Worship and other presentations are offered at standrewkc.org/live-worship, on Facebook, and on YouTube unless otherwise noted.
Sermon Series, Book Study – Love is the Way
Begins February 21
Next Sunday, Feb. 21, we’ll begin a parish book study of Love is the Way by Presiding Bishop Michael Curry. Our study will include a sermon series through the first five Sundays of Lent, as well as a discussion during virtual Coffee Hour after both the 8:00 and 10:15 a.m. services. Here’s the schedule, with the chapters for each week’s discussion and the Gospel reading for that Sunday. (You’ll notice we aren’t covering the chapters sequentially; that’s so we can align our discussion with the appointed weekly Gospel readings.)
- Feb. 21: What is love, and how do I find its power? (chapters 1, 2, 3; Mark 1:9-15)
- Feb. 28: God’s instrument – me? (chapters 4, 5, 6; Mark 8:31-38)
- March 7: Love in the public sphere (chapters 11, 12; John 2:13-22)
- March 14: Love and the divided heart – mine and ours (chapters 8, 10; John 3:14-21)
- March 21: Who must I love? (chapters 7, 9; John 12:20-33)
We don’t want anything to stand in the way of your getting a copy; so, if you’d like the church to order one for you, just email Fr. John.
Civil Discourse: A Lenten Discipline
Make Me an Instrument of Your Peace
Tuesdays, Feb. 23, March 2, March 9, March 23, and March 30, 5:30 to 7 p.m., on Zoom.
This Lent, we’ll be beating the boundaries of difference and learning to love people who aren’t like us through a class on civil discourse, offered by the Advocacy Discernment Committee. “Make Me an Instrument of Your Peace” will take place Tuesdays, Feb. 23, March 2, March 9, March 23, and March 30, from 5:30 to 7 p.m., on Zoom. In a time of deepening divisiveness, the Church is called to be an instrument of reconciliation and unity – and that starts with each of us. This class will help us learn the art of civil discourse through videos and discussions.
For more information or to sign up, contact Junior Warden Ann Rainey. (email@example.com).
Thursdays, March 18 through April 29, 6 to 7:30 p.m. on Zoom.
We’ll learn about following Jesus in the Episcopal tradition, exploring where we’ve come from, who we are, why we worship with a prayer book, what the Sacraments are all about, and what our creeds and baptismal promises mean for our lives. It’s a great introduction if you’re new to this tradition, and it’s a great refresher if Confirmation class was a few years ago. For more information or to sign up, contact Cheryl Cementina (firstname.lastname@example.org).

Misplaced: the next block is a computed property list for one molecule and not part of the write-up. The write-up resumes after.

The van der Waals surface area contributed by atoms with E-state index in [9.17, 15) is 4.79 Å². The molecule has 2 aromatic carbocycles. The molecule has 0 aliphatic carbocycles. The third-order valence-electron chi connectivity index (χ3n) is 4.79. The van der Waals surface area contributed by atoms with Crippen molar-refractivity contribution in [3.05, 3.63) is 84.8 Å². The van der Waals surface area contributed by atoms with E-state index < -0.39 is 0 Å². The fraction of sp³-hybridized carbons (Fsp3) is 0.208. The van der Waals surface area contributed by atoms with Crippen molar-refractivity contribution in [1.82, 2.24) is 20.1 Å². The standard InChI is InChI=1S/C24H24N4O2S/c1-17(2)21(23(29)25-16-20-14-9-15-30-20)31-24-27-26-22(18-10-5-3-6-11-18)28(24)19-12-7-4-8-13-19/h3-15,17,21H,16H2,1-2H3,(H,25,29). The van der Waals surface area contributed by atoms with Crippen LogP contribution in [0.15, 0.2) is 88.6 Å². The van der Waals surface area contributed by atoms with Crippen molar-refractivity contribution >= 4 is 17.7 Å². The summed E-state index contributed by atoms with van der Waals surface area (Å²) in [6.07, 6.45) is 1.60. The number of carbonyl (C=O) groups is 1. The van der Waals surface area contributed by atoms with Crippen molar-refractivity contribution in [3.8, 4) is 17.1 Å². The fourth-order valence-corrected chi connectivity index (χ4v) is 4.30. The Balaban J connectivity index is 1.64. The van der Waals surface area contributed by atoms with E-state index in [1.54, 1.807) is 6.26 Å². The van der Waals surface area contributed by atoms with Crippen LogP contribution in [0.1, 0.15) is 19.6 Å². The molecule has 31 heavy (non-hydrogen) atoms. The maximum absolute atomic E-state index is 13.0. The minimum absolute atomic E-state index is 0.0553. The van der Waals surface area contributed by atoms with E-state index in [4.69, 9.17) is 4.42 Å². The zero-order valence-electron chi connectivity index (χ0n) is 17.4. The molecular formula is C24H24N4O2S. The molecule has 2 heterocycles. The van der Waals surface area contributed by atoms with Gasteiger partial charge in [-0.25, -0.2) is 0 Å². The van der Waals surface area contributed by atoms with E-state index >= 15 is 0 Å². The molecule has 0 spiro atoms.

Lent at Home for Families – The Jesus Tree
Families will receive Lent-at-Home kits delivered to their homes. The kits will use Bible readings, prayers, and activities to walk families through the life of Jesus. For more information or to sign up, contact Jean Long (email@example.com).
Small Groups for Youth, College, 20s & 30s
Groups will meet on Zoom weekly to share their Lenten journeys based on daily Lenten devotions. Times will vary by group. For more information or to sign up, contact Jean Long (firstname.lastname@example.org).
Tools for Individual Spiritual Practice
The Good Book Club is reading the Old Testament prophets Hosea, Amos, and Micah. Daily summaries come by email or text and are posted on Facebook. To sign up, contact Fr. John (email@example.com).
A Morning at the Office – daily audio Morning Prayer from Forward Movement, available wherever you get your podcasts.
Forward Day By Day – daily reflections available in a printed pamphlet at church or as a podcast.
Morning Prayer or Evening Prayer from Mission St. Clare, with readings and music provided.
Daily e-mailed reflections from Episcopal Relief and Development about serving Christ in the least of his brothers and sisters.
Prayer apps for your phone: There are many apps available, all with different strengths and weaknesses. Most of them are named “Daily Office,” which makes it tricky to sort them out. So, here are a couple suggestions:
- Daily Office (Common Prayer Where You Are): This app gives you abbreviated Morning and Evening Prayer from the Book of Common Prayer (BCP) with an option to read the Scripture appointed for that day. This app gives you a good feel for the Daily Office; it has a lot of options but isn’t too complicated.
- Daily Prayer App (A Guide to Spiritual Rhythm): This app is loosely based on the BCP Daily Office but with a streamlined experience. It’s beautiful and very simple to use.